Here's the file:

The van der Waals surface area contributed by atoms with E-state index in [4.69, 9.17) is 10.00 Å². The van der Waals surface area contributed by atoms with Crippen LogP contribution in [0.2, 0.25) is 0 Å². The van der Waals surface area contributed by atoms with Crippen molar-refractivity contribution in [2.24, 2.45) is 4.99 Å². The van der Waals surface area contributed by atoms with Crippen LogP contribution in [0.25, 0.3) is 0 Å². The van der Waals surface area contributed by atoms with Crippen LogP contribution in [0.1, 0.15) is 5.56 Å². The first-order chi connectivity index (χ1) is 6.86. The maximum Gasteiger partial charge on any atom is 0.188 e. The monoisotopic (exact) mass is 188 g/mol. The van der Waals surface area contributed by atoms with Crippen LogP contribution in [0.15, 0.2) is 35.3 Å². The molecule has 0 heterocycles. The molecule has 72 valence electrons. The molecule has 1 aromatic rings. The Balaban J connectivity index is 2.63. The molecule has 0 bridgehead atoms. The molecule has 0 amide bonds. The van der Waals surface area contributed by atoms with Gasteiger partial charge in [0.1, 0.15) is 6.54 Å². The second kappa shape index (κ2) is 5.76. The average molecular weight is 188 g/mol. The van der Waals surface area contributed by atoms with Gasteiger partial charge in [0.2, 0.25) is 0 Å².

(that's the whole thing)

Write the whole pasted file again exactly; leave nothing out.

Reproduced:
The van der Waals surface area contributed by atoms with E-state index in [4.69, 9.17) is 10.00 Å². The van der Waals surface area contributed by atoms with Crippen LogP contribution in [0.2, 0.25) is 0 Å². The van der Waals surface area contributed by atoms with Crippen molar-refractivity contribution in [2.24, 2.45) is 4.99 Å². The van der Waals surface area contributed by atoms with Crippen LogP contribution in [0.25, 0.3) is 0 Å². The van der Waals surface area contributed by atoms with Crippen LogP contribution in [0.1, 0.15) is 5.56 Å². The first-order chi connectivity index (χ1) is 6.86. The maximum Gasteiger partial charge on any atom is 0.188 e. The monoisotopic (exact) mass is 188 g/mol. The van der Waals surface area contributed by atoms with Crippen LogP contribution in [0.15, 0.2) is 35.3 Å². The molecule has 0 heterocycles. The molecule has 72 valence electrons. The molecule has 1 aromatic rings. The Balaban J connectivity index is 2.63. The molecule has 0 bridgehead atoms. The molecule has 0 amide bonds. The van der Waals surface area contributed by atoms with Gasteiger partial charge in [0.1, 0.15) is 6.54 Å². The second kappa shape index (κ2) is 5.76. The average molecular weight is 188 g/mol. The van der Waals surface area contributed by atoms with Gasteiger partial charge in [0.2, 0.25) is 0 Å².